Since launching in 2013, NCAT’s Armed to Farm program has supported more than 800 veterans from 45 states with hands-on and classroom learning opportunities. Damon and Jana were part of the first Armed to Farm training cohort in Fayetteville, Arkansas. 

Arkansas Senator John Boozman toured the Helton’s farm while Good Roots was there and shared his thoughts on programs like Armed to Farm: 

“We’ve got a lot of veterans that are coming back and deciding what they want to do in the next phase in their life, and farming is something that appeals to a lot of them. And the question is, How to you get into it? It’s kind of daunting. It’s not your area of expertise. So Armed to Farm, programs like that, really do an outstanding job of not only helping them get started, but these are programs that’ll kind of hold their hands from then on.”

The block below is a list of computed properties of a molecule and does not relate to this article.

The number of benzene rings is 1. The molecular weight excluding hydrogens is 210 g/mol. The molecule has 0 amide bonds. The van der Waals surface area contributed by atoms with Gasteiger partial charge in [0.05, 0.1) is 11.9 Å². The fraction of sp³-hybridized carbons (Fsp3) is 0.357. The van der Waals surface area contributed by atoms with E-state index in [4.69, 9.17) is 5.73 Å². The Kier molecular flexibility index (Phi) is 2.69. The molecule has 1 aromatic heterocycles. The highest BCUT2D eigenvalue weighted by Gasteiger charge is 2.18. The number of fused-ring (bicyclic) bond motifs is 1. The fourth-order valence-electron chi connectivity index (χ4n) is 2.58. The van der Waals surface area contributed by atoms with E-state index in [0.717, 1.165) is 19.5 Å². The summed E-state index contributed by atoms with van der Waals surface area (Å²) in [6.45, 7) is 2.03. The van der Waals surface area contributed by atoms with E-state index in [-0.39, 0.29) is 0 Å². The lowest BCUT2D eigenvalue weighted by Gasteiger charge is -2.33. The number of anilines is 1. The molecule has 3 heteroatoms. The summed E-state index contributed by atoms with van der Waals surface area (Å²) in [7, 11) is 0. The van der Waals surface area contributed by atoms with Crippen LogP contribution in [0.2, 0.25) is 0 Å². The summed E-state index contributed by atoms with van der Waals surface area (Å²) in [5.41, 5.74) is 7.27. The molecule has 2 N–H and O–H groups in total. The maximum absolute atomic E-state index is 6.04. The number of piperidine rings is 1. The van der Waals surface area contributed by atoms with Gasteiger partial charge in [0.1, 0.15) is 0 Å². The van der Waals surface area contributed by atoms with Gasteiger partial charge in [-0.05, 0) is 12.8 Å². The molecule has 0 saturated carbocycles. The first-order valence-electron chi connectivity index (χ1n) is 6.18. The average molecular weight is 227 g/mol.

The National Center for Appropriate Technology, a national nonprofit organization based in Butte, Montana, manages the Armed to Farm program through a cooperative agreement with USDA-Rural Development. For more information on sustainable agriculture training opportunities for military veterans, visit ARMEDTOFARM.ORG

Armed to Urban Farm alum De’Keither Stamps is featured in the latest “Meet the Modern Farmer” section of the online magazine Modern Farmer. A veteran of both the Marine Corps and Army, De’Keither returned to his native Mississippi after 12 years of military service.

“In 2010, Stamps returned to his family farm in the small town called Learned, where he had helped raise cows and grow vegetables while growing up. He tended to his old duties there, although he wanted to expand and find a way to help the community in nearby Jackson, where large swaths of the city’s residents live in food deserts without access to fresh produce.” – Modern Farmer